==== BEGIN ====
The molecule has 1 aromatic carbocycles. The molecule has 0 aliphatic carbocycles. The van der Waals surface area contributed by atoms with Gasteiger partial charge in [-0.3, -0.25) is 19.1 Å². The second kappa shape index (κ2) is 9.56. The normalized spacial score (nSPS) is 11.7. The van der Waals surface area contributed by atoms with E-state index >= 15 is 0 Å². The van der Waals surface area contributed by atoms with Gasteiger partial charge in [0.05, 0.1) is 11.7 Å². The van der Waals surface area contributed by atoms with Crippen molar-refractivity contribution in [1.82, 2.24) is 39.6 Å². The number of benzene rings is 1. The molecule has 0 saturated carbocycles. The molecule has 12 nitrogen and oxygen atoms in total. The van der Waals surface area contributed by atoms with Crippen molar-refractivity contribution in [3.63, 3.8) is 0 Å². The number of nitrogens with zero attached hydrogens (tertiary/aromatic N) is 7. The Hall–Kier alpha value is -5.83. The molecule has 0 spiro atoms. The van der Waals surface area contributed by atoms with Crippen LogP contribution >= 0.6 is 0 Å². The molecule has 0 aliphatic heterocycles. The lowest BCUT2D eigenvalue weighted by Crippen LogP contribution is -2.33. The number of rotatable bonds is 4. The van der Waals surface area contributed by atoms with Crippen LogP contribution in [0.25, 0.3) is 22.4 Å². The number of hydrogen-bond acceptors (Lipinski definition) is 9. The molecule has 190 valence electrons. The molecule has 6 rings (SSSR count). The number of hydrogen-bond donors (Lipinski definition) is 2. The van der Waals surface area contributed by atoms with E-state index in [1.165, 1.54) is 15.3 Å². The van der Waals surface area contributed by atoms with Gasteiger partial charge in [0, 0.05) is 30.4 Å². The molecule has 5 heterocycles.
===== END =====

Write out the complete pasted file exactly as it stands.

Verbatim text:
The molecule has 1 aromatic carbocycles. The molecule has 0 aliphatic carbocycles. The van der Waals surface area contributed by atoms with Gasteiger partial charge in [-0.3, -0.25) is 19.1 Å². The second kappa shape index (κ2) is 9.56. The normalized spacial score (nSPS) is 11.7. The van der Waals surface area contributed by atoms with E-state index >= 15 is 0 Å². The van der Waals surface area contributed by atoms with Gasteiger partial charge in [0.05, 0.1) is 11.7 Å². The van der Waals surface area contributed by atoms with Crippen molar-refractivity contribution in [1.82, 2.24) is 39.6 Å². The number of benzene rings is 1. The molecule has 0 saturated carbocycles. The molecule has 12 nitrogen and oxygen atoms in total. The van der Waals surface area contributed by atoms with Crippen molar-refractivity contribution in [3.63, 3.8) is 0 Å². The number of nitrogens with zero attached hydrogens (tertiary/aromatic N) is 7. The Hall–Kier alpha value is -5.83. The molecule has 0 spiro atoms. The van der Waals surface area contributed by atoms with Crippen LogP contribution >= 0.6 is 0 Å². The molecule has 0 aliphatic heterocycles. The lowest BCUT2D eigenvalue weighted by Crippen LogP contribution is -2.33. The number of rotatable bonds is 4. The van der Waals surface area contributed by atoms with Crippen LogP contribution in [0.25, 0.3) is 22.4 Å². The number of hydrogen-bond acceptors (Lipinski definition) is 9. The molecule has 190 valence electrons. The molecule has 6 rings (SSSR count). The number of hydrogen-bond donors (Lipinski definition) is 2. The van der Waals surface area contributed by atoms with E-state index in [1.165, 1.54) is 15.3 Å². The van der Waals surface area contributed by atoms with Gasteiger partial charge in [0, 0.05) is 30.4 Å². The molecule has 5 heterocycles.